Posted by Anton Hughes on Tuesday, May 15, 2007 with No comments
From (Berlinghoff, 1968, 6-7). The quote is talking about the axiomatic method in mathematics, but it seems just as relevant to the process by which the judiciary (and legislature) come up with definitions:
In order to arrive at a common understanding and remove all ambiguity from future discussion it is necessary to define the words we use. The concept of definition involves the statement of a characteristic property; that is, if we are to define a word, we must state a condition such that,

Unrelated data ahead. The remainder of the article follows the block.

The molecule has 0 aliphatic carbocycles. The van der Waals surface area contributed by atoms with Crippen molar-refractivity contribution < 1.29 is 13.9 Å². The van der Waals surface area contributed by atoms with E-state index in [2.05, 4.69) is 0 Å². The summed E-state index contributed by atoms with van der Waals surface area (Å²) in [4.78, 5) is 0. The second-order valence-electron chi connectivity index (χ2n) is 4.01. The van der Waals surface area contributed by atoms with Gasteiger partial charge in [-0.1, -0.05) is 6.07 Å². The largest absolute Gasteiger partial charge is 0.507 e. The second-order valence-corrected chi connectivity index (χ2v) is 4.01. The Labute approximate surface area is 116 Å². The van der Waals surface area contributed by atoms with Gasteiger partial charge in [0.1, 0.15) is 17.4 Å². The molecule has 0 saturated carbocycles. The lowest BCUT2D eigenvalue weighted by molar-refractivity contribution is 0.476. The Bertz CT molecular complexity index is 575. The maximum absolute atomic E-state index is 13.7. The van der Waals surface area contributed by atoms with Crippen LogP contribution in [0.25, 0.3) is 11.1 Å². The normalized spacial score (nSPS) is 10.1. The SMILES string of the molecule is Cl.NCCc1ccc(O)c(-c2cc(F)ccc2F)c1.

What we are doing, essentially, is developing a system of name tags for ideas. Thus to "define" a word merely by giving a synonym is either meaningless or useless. If we do not know what the synonym means, we have no criterion by which to apply the name; if we do know what he synonym means, it is a perfectly good name for that idea and there is no need to confuse the issue by supplying another.
- given any object whatsoever, we can determine whether or not that object satisfies the condition, and
- the word being defined is attached to an object if and only if it satisfies that condition.